- Channel stuffing: This refers to a practice of giving inventory to distributors/retailers and counting the transfer as "sales" even though the inventory has not yet been sold to end-consumers and not paid for by the retailers. It can inflate a company's sales by making them seem to come earlier and more regularly, but it does not present an accurate picture of a company's financial condition.
There are a number of reasons that a company would do this, intentionally/fraudulently and unintentionally. An "unintentional"/ethically-sound reason would be if they had no way to accurately track sales in the field. However, in the modern era with many sophisticated inventory-tracking systems, I see no excuse for companies not to track sales carefully and exactly.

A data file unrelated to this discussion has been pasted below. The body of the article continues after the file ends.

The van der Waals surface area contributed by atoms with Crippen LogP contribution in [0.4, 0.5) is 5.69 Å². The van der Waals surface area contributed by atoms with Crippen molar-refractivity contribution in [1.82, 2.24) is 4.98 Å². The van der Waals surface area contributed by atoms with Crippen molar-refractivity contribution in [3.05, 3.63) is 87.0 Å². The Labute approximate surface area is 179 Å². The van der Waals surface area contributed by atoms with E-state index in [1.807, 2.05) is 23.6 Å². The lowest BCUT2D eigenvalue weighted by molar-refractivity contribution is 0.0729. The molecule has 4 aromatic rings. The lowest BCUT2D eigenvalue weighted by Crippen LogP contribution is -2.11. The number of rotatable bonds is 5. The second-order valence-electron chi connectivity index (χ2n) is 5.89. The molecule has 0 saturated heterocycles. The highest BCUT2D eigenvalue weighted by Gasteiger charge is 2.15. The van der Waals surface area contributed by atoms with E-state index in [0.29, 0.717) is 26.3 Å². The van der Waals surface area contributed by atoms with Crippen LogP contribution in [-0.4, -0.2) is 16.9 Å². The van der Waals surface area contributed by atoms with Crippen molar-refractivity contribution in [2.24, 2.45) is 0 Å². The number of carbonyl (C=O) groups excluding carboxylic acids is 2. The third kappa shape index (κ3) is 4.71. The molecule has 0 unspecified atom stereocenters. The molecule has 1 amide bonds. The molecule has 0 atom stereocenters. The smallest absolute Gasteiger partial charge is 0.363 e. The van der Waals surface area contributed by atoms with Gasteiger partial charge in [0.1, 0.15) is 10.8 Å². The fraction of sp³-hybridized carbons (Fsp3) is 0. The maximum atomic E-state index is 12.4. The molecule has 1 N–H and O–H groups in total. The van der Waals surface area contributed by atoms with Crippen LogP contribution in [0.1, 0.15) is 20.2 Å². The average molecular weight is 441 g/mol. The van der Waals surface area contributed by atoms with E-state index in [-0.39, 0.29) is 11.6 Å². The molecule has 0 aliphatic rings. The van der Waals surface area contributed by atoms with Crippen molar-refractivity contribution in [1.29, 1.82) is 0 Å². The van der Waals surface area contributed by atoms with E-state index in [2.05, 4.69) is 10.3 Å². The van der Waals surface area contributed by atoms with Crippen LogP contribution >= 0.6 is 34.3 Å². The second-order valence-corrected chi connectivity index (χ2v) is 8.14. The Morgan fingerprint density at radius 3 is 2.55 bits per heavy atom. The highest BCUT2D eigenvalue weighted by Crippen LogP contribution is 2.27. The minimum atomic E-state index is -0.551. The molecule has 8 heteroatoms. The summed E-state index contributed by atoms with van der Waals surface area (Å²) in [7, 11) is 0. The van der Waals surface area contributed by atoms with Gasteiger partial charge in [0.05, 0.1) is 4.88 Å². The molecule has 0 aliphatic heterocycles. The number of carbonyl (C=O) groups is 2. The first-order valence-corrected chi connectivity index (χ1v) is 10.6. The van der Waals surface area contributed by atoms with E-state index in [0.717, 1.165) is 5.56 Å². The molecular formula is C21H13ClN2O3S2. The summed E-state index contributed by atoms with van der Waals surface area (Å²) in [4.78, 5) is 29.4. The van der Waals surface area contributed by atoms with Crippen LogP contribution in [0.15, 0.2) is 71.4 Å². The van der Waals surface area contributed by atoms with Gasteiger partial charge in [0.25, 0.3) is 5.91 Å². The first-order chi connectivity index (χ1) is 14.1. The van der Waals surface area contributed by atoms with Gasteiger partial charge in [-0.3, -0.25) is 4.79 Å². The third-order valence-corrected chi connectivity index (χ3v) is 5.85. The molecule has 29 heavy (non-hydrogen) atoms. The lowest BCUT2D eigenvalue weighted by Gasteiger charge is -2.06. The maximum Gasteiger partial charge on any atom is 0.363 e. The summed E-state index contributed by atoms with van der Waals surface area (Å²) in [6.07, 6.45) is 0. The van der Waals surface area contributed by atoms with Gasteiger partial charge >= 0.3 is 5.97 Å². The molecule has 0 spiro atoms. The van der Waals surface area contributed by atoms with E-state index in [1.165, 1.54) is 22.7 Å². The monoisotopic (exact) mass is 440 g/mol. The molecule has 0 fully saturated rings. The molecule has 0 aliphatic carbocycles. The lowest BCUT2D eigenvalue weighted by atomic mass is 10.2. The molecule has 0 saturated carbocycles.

- Window dressing: This refers to a practice of displaying financials that make the company look good but which mask underlying problems. The issue stems from the fact that balance sheets are just a snapshot of one day in time, so a company can just make that one day's ending balances look like it wants and proceed to have a completely different looking balance sheet the rest of the month/quarter/year that no one's looking. Banks and regulated institutions have been known to do this when they face specific requirements that are discretely timed rather than continuous in nature (such as having quarter-end balances of cash be some specific minimum, etc.). This is why it's important to inquire about average daily balances and look into overall activity to better ascertain a company's true financial condition. The only real way to regulate this correctly would be to have all requirements be continuous in nature and for all bank and brokerage accounts to be directly monitored by the SEC rather than self-reported and audited.